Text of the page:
High Feed Prices — As already indicated, the high cost of feed will force cattle feeders to achieve and maintain feed efficiency. The temptation to consider alternative feeds purchased at a cost advantage to corn, though, will likely lead to some reductions in feed efficiency.
In addition, the greater moisture or smaller particle size of alternative feeds will impact feed waste at storage and feeding. Wetter feeds also impact mixing load weights and mixing integrity. Therefore, the decision to use alternative feeds is not simply based on cost and procurement logistics, but also on our ability to manage feed in storage, and during mixing and delivery.
An unintended consequence of feeding wetter feeds is also the increase need for bedding as manure moisture increases. This will have an implication on finishing costs, particularly when combined with wetter or colder weather events such as occurred in 2010-2011.
Choice-Select Spread — If current economic conditions continue, the likelihood of wider spreads is low; therefore, cattle feeders must focus on maintaining production efficiency while retaining a sufficient quality grade.
If feedlot operators retain cattle on feed longer, based on a need to reduce yearly feedlot cattle replacement costs, then the quality grade will likely be retained as long as heavy carcass discounts or excessive Yield grade 4 discounts are avoided.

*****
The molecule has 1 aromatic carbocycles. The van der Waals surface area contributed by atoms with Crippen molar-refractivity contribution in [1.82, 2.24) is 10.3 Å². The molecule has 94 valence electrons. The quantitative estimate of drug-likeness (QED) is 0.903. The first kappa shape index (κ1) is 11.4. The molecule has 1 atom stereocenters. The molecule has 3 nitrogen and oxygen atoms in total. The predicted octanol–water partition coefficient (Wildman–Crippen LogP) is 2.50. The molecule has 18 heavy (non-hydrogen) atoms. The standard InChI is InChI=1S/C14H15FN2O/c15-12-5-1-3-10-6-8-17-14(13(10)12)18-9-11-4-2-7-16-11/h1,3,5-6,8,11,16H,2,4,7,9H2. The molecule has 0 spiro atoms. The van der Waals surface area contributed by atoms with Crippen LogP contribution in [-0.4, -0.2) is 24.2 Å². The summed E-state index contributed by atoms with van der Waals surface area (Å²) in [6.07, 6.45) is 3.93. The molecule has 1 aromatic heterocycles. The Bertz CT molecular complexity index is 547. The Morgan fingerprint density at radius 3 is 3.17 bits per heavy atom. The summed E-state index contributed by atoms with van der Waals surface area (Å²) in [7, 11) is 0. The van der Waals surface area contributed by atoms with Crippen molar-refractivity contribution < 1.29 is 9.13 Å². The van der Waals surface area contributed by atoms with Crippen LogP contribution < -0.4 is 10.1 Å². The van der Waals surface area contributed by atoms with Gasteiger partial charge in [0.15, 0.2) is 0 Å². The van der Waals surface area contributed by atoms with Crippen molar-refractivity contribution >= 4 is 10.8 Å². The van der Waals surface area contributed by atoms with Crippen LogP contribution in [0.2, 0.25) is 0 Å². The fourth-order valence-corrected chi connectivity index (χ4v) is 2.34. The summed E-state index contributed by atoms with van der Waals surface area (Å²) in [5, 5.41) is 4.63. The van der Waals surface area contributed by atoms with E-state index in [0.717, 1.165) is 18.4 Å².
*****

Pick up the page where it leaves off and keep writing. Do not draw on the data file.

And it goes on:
Preparing for Weather Events — Whether the reader agrees or disagrees on climactic change arguments is immaterial to this factor. Recent winters have been colder and wetter than normal. Summers had not been as warm as what we experienced in 2011.
Feedlot operators in northern latitudes are, in my opinion, experts at preparing and managing for cold weather events — from facility design and management, to dietary management. However, we may not be as prepared for summer heat events. The summer of 2011 proved this in a dramatic way. Estimates of cattle-on-feed losses range in the thousands. This definitely decreased profits. Therefore, feedlot managers have learned to prepare for hot weather events, including access to additional water fountains, reducing stocking rates, and installing inexpensive garden sprinkler systems for cattle to better cope with heat.
Preparations for these events must begin in the late spring. Cattle that are not used to sprinklers will not readily move under them until they recognize that relief comes from being near/under the water pattern.
The feeding cycle that began in 2010-2011 will likely be remembered as both an opportunity to make $100 per head or challenging enough to lose $200 per head, depending on commodity prices and management in the feedlot.
Learning lessons from having fed cattle through this cycle is a requirement for all feedlot operators to elevate our management level to meet the new challenges in cattle feeding.
Visit the website www.extension.umn.edu/beef for more information, or phone 218-327-4490.